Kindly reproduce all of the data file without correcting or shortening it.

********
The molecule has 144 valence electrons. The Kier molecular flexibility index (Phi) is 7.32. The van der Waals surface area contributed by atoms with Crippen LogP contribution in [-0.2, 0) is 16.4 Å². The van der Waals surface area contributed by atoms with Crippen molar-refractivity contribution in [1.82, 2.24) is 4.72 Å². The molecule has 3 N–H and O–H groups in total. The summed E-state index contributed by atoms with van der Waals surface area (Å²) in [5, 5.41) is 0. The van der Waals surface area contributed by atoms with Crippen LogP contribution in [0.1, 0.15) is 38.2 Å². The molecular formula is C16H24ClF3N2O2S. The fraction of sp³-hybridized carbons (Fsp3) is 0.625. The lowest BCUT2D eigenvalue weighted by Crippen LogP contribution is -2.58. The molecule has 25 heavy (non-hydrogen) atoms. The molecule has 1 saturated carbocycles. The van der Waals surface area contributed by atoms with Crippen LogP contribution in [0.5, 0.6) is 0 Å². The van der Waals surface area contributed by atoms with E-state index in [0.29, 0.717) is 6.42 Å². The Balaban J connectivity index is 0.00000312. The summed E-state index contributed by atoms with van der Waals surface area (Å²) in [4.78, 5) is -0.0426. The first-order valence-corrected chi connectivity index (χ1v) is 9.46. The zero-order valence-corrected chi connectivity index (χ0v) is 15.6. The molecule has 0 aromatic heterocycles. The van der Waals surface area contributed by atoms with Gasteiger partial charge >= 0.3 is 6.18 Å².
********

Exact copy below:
The molecule has 144 valence electrons. The Kier molecular flexibility index (Phi) is 7.32. The van der Waals surface area contributed by atoms with Crippen LogP contribution in [-0.2, 0) is 16.4 Å². The van der Waals surface area contributed by atoms with Crippen molar-refractivity contribution in [1.82, 2.24) is 4.72 Å². The molecule has 3 N–H and O–H groups in total. The summed E-state index contributed by atoms with van der Waals surface area (Å²) in [5, 5.41) is 0. The van der Waals surface area contributed by atoms with Crippen LogP contribution in [0.1, 0.15) is 38.2 Å². The molecular formula is C16H24ClF3N2O2S. The fraction of sp³-hybridized carbons (Fsp3) is 0.625. The lowest BCUT2D eigenvalue weighted by Crippen LogP contribution is -2.58. The molecule has 25 heavy (non-hydrogen) atoms. The molecule has 1 saturated carbocycles. The van der Waals surface area contributed by atoms with Crippen LogP contribution in [0.5, 0.6) is 0 Å². The van der Waals surface area contributed by atoms with E-state index in [0.29, 0.717) is 6.42 Å². The Balaban J connectivity index is 0.00000312. The summed E-state index contributed by atoms with van der Waals surface area (Å²) in [4.78, 5) is -0.0426. The first-order valence-corrected chi connectivity index (χ1v) is 9.46. The zero-order valence-corrected chi connectivity index (χ0v) is 15.6. The molecule has 0 aromatic heterocycles. The van der Waals surface area contributed by atoms with Gasteiger partial charge >= 0.3 is 6.18 Å².